The year is 1916, Europe is at war, and American industrialists are getting rich. Englishman Benedict Cramb deserts the trench warfare of northern France and stows away on an outbound transatlantic ship. When the ship docks in New York City, a place untouched and largely unaware of the horrors of war, he realizes this is the place to reinvent himself. In the process, he soon falls under the sway of the urbane and mysterious Julius McAteer, who sees in Ben his chance to finely hone the tools of someone who can master the art of the con. They concoct a ruse, pick their mark – a blustering midwestern cattleman named Henry Jergens – and the game is afoot. In the process, Ben falls in love with teh beguiling actress Katherine Howells, who in turn is connected to even more men of vast means. But the further Ben follows the money in New York, the closer he moves back to the war in Europe and his shattering experiences there. This page-turner is rich in historical detail and filled with suspense, romance and adventure.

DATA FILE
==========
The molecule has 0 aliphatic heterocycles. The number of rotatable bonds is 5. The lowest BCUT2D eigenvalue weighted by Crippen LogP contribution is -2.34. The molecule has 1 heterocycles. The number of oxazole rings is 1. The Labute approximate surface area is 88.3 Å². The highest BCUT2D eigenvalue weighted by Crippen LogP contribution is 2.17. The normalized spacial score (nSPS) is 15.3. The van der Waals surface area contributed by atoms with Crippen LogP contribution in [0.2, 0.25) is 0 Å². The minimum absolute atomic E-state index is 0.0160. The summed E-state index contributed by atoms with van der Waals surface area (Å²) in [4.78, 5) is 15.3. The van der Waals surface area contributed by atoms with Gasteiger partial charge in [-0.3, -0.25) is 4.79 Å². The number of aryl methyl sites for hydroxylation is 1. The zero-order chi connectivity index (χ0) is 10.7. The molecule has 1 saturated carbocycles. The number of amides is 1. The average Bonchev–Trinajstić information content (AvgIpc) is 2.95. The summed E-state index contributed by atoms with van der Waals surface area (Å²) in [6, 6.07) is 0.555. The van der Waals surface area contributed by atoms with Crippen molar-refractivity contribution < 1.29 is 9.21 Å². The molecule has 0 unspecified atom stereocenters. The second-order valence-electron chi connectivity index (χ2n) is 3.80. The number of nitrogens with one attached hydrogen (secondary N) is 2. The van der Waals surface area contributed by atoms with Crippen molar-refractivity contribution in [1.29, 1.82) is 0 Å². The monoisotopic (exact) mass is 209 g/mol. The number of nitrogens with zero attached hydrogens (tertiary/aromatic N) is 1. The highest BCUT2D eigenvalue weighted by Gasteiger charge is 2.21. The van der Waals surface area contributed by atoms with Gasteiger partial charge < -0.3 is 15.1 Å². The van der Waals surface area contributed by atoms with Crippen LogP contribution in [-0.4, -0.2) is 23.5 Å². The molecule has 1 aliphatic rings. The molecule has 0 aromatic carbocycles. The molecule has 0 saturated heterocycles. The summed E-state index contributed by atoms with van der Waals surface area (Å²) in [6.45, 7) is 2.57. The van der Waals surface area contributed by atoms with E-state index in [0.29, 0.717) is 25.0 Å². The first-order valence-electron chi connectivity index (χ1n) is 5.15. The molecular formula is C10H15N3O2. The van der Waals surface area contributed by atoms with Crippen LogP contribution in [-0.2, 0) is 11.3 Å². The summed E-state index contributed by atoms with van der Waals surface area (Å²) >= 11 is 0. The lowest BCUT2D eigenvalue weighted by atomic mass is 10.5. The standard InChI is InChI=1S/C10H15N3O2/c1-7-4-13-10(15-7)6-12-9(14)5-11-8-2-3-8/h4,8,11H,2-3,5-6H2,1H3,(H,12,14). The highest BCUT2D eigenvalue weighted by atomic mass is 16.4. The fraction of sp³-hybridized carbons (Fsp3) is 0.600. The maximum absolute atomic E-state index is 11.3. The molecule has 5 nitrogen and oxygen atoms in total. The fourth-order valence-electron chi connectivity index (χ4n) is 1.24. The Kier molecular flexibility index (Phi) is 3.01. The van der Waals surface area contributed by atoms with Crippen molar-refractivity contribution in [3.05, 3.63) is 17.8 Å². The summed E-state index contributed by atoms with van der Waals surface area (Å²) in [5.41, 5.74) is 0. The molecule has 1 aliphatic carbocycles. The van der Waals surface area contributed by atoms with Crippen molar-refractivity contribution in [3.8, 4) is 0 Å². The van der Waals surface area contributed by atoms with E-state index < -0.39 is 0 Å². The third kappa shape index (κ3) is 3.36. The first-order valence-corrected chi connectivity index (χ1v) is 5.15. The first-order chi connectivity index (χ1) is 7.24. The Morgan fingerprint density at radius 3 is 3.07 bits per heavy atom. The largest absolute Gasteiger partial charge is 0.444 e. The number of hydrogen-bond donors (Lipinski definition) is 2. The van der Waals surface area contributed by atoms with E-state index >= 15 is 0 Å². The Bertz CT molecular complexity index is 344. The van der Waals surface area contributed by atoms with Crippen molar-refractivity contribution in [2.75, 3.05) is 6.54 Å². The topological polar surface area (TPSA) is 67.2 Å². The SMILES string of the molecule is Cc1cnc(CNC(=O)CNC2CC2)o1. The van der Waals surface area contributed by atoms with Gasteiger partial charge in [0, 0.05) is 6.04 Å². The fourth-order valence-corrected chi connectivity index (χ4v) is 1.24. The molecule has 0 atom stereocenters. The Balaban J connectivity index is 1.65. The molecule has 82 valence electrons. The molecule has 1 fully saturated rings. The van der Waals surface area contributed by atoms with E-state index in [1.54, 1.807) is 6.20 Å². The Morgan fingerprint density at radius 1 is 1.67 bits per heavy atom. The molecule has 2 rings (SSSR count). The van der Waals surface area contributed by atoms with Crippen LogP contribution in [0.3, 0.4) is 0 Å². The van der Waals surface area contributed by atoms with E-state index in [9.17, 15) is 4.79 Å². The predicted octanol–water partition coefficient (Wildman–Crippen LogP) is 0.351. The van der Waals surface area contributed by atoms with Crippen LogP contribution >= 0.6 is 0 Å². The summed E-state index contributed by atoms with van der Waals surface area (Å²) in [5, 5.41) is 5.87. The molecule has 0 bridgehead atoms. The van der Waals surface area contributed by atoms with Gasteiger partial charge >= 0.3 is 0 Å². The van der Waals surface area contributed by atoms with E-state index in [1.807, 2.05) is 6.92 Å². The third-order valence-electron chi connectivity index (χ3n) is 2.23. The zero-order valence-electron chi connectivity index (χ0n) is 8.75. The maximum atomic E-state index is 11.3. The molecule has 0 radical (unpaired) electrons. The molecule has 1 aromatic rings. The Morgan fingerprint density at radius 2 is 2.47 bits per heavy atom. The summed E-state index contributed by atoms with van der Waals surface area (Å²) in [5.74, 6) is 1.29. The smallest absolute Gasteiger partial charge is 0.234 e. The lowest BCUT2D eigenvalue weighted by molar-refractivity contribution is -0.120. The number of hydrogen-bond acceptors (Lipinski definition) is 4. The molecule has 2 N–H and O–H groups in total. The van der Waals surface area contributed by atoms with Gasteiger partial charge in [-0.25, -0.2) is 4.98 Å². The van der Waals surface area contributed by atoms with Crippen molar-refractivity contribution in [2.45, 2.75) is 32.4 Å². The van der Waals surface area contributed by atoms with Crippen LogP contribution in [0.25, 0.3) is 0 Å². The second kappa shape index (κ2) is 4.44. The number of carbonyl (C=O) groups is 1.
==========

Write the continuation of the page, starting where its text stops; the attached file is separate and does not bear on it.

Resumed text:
Griffin (The House of Sight and Shadow) hits his stride in his fourth novel, a stylish and ambitious story of cons conning cons. Griffin begins in the WWI trenches in France, where Londoner Ben Cramb, in his early 20s and handsome, fights the Huns alongside his friends until an explosion wounds Ben and kills his three pals. After a stint in a British hospital, Ben flees to New York City, where he dreads being discovered as a deserter. Soon, he falls in league with Julius McAteer, a crafty Irish conman who involves Ben in his scheme to rip off Henry Jergens, a Kansas City businessman. But Henry is running his own con on Julius as payback for robbing Henry's mentor 18 years earlier. As the cat-and-mouse game heats up and Ben sets his sights on Henry's beautiful actress wife, the U.S. inches ever closer to involvement overseas. An antiwar theme arises from beneath the ruses, and the swift plotting is marred only by the proliferation of characters' aliases, which become difficult to keep track of. Griffin's in fine form, and the novel's historical detail and multifaceted plot should keep readers riveted.